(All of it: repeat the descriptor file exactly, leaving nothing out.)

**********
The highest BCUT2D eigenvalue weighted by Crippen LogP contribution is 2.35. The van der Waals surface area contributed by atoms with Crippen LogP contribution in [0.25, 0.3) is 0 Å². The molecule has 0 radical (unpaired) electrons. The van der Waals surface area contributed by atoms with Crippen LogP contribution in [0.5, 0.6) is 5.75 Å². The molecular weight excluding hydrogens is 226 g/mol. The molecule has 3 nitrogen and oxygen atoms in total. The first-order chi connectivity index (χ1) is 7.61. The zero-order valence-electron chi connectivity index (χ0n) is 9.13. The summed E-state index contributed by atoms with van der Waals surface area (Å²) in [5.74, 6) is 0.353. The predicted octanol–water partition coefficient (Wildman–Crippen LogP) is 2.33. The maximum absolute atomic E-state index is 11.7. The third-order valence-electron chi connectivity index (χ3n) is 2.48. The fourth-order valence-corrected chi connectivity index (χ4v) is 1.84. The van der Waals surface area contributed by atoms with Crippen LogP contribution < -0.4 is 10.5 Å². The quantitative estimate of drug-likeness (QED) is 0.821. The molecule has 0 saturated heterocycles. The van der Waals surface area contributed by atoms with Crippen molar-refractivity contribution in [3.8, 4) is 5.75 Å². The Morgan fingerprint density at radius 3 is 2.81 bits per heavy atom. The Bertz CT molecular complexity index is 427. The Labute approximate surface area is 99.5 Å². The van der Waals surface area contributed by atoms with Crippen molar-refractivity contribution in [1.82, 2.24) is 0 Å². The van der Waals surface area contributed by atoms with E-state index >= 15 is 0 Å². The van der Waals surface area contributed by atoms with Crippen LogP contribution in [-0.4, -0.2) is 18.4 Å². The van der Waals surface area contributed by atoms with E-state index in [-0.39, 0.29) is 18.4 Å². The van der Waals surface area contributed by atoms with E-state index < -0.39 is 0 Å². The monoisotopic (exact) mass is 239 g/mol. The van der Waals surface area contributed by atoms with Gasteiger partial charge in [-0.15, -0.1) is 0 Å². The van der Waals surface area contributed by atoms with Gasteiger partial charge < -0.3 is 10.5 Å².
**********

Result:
The highest BCUT2D eigenvalue weighted by Crippen LogP contribution is 2.35. The van der Waals surface area contributed by atoms with Crippen LogP contribution in [0.25, 0.3) is 0 Å². The molecule has 0 radical (unpaired) electrons. The van der Waals surface area contributed by atoms with Crippen LogP contribution in [0.5, 0.6) is 5.75 Å². The molecular weight excluding hydrogens is 226 g/mol. The molecule has 3 nitrogen and oxygen atoms in total. The first-order chi connectivity index (χ1) is 7.61. The zero-order valence-electron chi connectivity index (χ0n) is 9.13. The summed E-state index contributed by atoms with van der Waals surface area (Å²) in [5.74, 6) is 0.353. The predicted octanol–water partition coefficient (Wildman–Crippen LogP) is 2.33. The maximum absolute atomic E-state index is 11.7. The third-order valence-electron chi connectivity index (χ3n) is 2.48. The fourth-order valence-corrected chi connectivity index (χ4v) is 1.84. The van der Waals surface area contributed by atoms with Crippen LogP contribution < -0.4 is 10.5 Å². The quantitative estimate of drug-likeness (QED) is 0.821. The molecule has 0 saturated heterocycles. The van der Waals surface area contributed by atoms with Crippen molar-refractivity contribution in [3.8, 4) is 5.75 Å². The Morgan fingerprint density at radius 3 is 2.81 bits per heavy atom. The Bertz CT molecular complexity index is 427. The Labute approximate surface area is 99.5 Å². The van der Waals surface area contributed by atoms with Crippen molar-refractivity contribution in [1.82, 2.24) is 0 Å². The van der Waals surface area contributed by atoms with E-state index >= 15 is 0 Å². The van der Waals surface area contributed by atoms with Crippen LogP contribution in [-0.4, -0.2) is 18.4 Å². The van der Waals surface area contributed by atoms with E-state index in [-0.39, 0.29) is 18.4 Å². The van der Waals surface area contributed by atoms with E-state index < -0.39 is 0 Å². The monoisotopic (exact) mass is 239 g/mol. The van der Waals surface area contributed by atoms with Gasteiger partial charge in [-0.15, -0.1) is 0 Å². The van der Waals surface area contributed by atoms with Gasteiger partial charge < -0.3 is 10.5 Å².